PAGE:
Allen L. Lastinger Jr., the former Barnett Banks Inc. president who was tapped last fall to run NationsBank Corp.'s Florida operations, said he would retire Feb. 28.

The announcement set off a chain reaction of executive appointments that were announced and took effect Thursday, with R. Eugene Taylor, the company's chief Mid-Atlantic region executive in Baltimore, moving to Jacksonville, Fla., to succeed Mr. Lastinger.

Mr. Lastinger, 55, said he made the decision to retire in August when NationsBank announced its agreement to buy Barnett.

He said he told NationsBank president Kenneth Lewis he would stay on as chairman and chief operating officer for Florida through part of the transition but would leave after the deal closed.

NationsBank completed its $14.7 billion purchase of $44 billion-asset Barnett on Jan. 9.

"I thought someone who is going to be living with the operational decisions" should be in charge, Mr. Lastinger said in an interview Thursday.

Mr. Taylor, 50, is making a homecoming. A Florida native and 29-year NationsBank veteran, he spent three years as president of its Florida bank before moving to the Mid-Atlantic post in 1993 after NationsBank acquired MNC Financial Inc. and the former Maryland National Bank.

Mr. Lewis credited the Florida State University graduate with having "built a solid team in the northern part of our franchise."

John Morton 3d, 54, a Maryland National alumnus who has been president of NationsBank's private-client group, based in St. Louis, will move back to Baltimore to succeed Mr. Taylor. The Middle Atlantic region includes Maryland, Virginia, and the District of Columbia.

Adelaide A. Sink, 49, president of NationsBank Florida, succeeds Mr. Morton as president of the private-client group.

In their new roles, Mr. Morton and Mr. Taylor report to Mr. Lewis. Ms. Sink, who will keep her base in Tampa, reports to Owen G. Shell Jr., president of NationsBank's asset management group.

Last August, the $310 billion-asset NationsBank said Mr. Lastinger would assume the newly created post of chairman of NationsBank Florida. His decision to depart reflects a pattern in the megamerger era.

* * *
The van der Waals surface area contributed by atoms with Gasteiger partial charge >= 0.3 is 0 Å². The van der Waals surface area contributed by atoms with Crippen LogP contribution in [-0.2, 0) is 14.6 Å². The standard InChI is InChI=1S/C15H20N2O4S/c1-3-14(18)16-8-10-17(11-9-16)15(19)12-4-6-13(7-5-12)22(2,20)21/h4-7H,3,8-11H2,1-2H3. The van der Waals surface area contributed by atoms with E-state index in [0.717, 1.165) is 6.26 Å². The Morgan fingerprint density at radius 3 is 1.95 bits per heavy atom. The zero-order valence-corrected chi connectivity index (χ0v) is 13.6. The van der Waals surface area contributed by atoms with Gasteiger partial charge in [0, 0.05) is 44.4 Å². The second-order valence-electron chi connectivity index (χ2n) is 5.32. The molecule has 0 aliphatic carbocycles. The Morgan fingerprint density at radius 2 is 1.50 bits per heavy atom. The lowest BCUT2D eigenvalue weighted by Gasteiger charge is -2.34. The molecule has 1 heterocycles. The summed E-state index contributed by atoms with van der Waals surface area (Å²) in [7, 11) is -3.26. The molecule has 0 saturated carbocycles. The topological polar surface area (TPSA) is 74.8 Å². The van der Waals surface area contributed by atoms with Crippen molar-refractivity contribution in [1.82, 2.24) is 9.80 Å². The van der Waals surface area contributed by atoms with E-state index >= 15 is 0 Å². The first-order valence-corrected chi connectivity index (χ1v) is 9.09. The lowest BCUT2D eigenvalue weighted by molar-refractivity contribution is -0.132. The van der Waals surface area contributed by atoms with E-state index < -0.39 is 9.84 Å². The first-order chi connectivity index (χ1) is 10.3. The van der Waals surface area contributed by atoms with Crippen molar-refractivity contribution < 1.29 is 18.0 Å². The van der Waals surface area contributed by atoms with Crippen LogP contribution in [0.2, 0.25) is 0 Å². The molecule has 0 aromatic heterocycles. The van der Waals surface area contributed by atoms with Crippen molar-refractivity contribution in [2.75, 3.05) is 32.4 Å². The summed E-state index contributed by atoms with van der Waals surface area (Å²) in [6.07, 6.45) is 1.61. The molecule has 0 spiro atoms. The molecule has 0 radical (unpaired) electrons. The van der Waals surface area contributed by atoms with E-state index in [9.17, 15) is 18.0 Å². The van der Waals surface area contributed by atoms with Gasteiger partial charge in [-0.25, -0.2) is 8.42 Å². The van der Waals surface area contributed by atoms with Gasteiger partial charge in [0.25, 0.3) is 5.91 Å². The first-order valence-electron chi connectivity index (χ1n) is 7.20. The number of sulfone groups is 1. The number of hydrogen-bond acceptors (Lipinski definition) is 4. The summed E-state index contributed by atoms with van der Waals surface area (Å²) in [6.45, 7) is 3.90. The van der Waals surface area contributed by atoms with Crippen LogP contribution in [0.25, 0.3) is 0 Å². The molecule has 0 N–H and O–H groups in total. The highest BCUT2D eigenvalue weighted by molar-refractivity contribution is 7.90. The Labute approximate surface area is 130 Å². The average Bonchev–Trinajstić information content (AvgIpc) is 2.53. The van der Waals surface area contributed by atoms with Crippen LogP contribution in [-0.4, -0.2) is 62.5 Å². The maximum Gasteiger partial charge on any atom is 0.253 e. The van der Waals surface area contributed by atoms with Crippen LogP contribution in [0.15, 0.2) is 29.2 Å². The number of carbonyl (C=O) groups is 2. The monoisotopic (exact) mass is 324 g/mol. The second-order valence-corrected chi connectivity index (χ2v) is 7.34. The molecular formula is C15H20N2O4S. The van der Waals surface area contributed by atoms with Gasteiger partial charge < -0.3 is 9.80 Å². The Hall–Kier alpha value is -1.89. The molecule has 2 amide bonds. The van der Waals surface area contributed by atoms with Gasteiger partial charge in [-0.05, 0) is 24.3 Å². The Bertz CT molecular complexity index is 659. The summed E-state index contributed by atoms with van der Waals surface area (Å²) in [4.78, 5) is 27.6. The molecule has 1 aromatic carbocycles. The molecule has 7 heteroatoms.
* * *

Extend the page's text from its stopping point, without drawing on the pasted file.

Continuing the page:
George Bicher, an analyst at BT Alex. Brown, said: "It's not just NationsBank. Announcements are made often to convince employees and customers that there will be a consistent transition. Sometimes, it may never have been the intent to make a long-term commitment."

"Things you say when a deal is announced and things you expect are two different things," said analyst Anthony Davis of SBC Warburg Dillon Read & Co.

"I don't see this announcement as having any material effect on employees or customers," said Mr. Lastinger, who spoke while on vacation in California. "It was a practical approach to a merger integration."

That didn't sit well with Kenneth Thomas, a Miami bank consultant who perceives a promise not kept. "It made people in Florida feel good that Lastinger was staying," he said. "It's kind of a disappointment, but it does fit a pattern."

He called it "most disappointing they led everyone to believe one thing but this was a decision made a long time ago."

In a similar example, John D. Eskildsen, president of U.S. Bank of Portland, Ore., retired Sept. 1, just a month after its parent, U.S. Bancorp, was acquired by First Bank System of Minneapolis. Mr. Eskildsen had previously told Oregon regulators that he would personally see that the merger would be carried out with minimal customer disruptions.

Analysts noted that companies such as NationsBank have deep pools of management talent. Mr. Lastinger "is a good operational person, and he'd be useful to any organization," said Mr. Bicher. "But I think NationsBank has many managerial resources."

Mr. Lastinger, who joined Barnett in 1971 as a financial and market analyst, said he plans to travel, build a new home in northern Florida, and indulge in hobbies that include researching Florida history.

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